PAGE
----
I riffed on fake food last week pretty harshly. Sorry to Jelly Bellies but the juxtaposition was too attractive to ignore. Truth be told, I have long put Jelly Bellies in my kids Christmas stockings, Easter Baskets and in college care packages. . .because they are treats, but they are not real food.
There was plentiful real food at the Fancy Food Show to be fair. In fact, three vendors alone gave me pause in the convention center aisles. Two cheese + one salumi. After tasting boothside I could not seem to thank the artisan food producers/owners enough. I was gushing. Had my New Yorker husband, Lyle, been with me he would have been embarrassed by my gushing. (I am at heart a Californian).
UTAH is BOUNTIFUL! I lived in Utah for six tortuous months after a 9-month Eurail pass backpacking stint at age 22 back in the early 80’s. My college boyfriend was employed there. We signed all of our letters, “From Behind The Zion Curtain.” We hiked. We skied. We enjoyed the Wasatch Mountains. But drinking and eating were more challenging. Things have changed. Take note of two food producers that deserve your attention: Beehive Cheese Co. of Uintah and Creminelli Fine Meats of Salt Lake City. I tasted. And I testify. The Zion Curtain on a true and real food culture has been lifted. Now I finally get why the beehive is the state symbol!
You know when you taste a cheese boldly entitled “Barely Buzzed” you’re not in state of mind or belly that is pious and reserved any more. These Jersey cow’s milk cheeses are produced by Tim and Pat Ford, with a nod to Irish cheese making traditions. “Barely Buzzed” is hand rubbed with espresso and lavender and lands in a nutty smile in your mouth. Even Joseph Henry Smith would have smiled. Lyle and I plan on ordering from this regional food shed rising star for our next summer season of farm-based catering. Order some for yourself at email@example.com.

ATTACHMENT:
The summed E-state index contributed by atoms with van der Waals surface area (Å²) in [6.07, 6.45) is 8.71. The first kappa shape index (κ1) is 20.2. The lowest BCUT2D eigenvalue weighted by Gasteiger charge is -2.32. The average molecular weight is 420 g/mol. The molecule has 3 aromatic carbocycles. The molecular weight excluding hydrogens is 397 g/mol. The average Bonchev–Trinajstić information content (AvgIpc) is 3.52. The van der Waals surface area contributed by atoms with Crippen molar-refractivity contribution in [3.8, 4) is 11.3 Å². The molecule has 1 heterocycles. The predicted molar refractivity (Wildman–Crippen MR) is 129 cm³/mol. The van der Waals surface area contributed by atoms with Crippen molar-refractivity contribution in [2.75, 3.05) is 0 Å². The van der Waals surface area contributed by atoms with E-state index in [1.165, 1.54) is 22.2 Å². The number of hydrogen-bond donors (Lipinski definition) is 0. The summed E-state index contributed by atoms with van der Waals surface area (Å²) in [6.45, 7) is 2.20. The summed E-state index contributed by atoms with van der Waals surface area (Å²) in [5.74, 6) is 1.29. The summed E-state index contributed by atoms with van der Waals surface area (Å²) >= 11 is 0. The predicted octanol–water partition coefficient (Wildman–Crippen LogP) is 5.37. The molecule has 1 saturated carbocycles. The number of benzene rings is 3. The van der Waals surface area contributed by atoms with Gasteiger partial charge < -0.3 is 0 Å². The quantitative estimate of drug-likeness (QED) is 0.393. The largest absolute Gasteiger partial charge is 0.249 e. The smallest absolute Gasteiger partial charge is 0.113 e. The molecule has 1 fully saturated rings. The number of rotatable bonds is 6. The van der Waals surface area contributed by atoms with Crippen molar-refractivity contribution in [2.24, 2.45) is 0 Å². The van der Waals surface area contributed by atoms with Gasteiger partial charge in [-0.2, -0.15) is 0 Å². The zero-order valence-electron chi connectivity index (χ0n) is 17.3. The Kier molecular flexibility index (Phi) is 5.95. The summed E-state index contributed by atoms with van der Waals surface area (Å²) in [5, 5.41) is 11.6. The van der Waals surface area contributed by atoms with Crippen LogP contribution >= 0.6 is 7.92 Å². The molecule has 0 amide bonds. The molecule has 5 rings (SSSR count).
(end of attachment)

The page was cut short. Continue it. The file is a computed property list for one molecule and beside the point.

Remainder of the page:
Sharing a booth, with an old barn wood motif, with Beehive Cheese Co. was Creminelli Fine Meats. Really – big, masterful Italian Salumi makers led by a 6’ tall Piedmontese Italian who somehow landed in the state whose motto is still “Industry.” Let’s face it. Salumi is sexy. Salami Felino. Coppa. Coppa Cotta. Bresaola Piccola. Sopressa Veneta. These sound like sweaty dances or at least new moves. The tall Italian with sweat on his brow and a bar towel tucked in his Dockers was the real deal. He snuck me a secret taste of his salumi specked with black truffle (Tartufo Salami). He leered in a positive, “I know what you’re feeling” way. I asked him about Norcia, Italy and his leering smile turned into a big grin. We compared notes on wild boar salumi. They sell to a few Whole Foods stores and then they sell out. We will be ordering the tall Italian’s salumi this ’11 season and proudly considering this part of our Rocky Mt. food shed. No antibiotics. Nothing artificial. All heritage breed pork. That is real food.
Oh – and actually my favorite and final taste of the ’11 Fancy Food Show was Oregon’s Rogue Creamery’s “Rogue River Blue,” the American Cheese Society’s 2009 Best in Show. Wrapped in grape leaves macerated in pear brandy – it is oozing terroir and ‘don’t mess with me’ character. It’s intense. It’s real. Just like most of the best life experiences.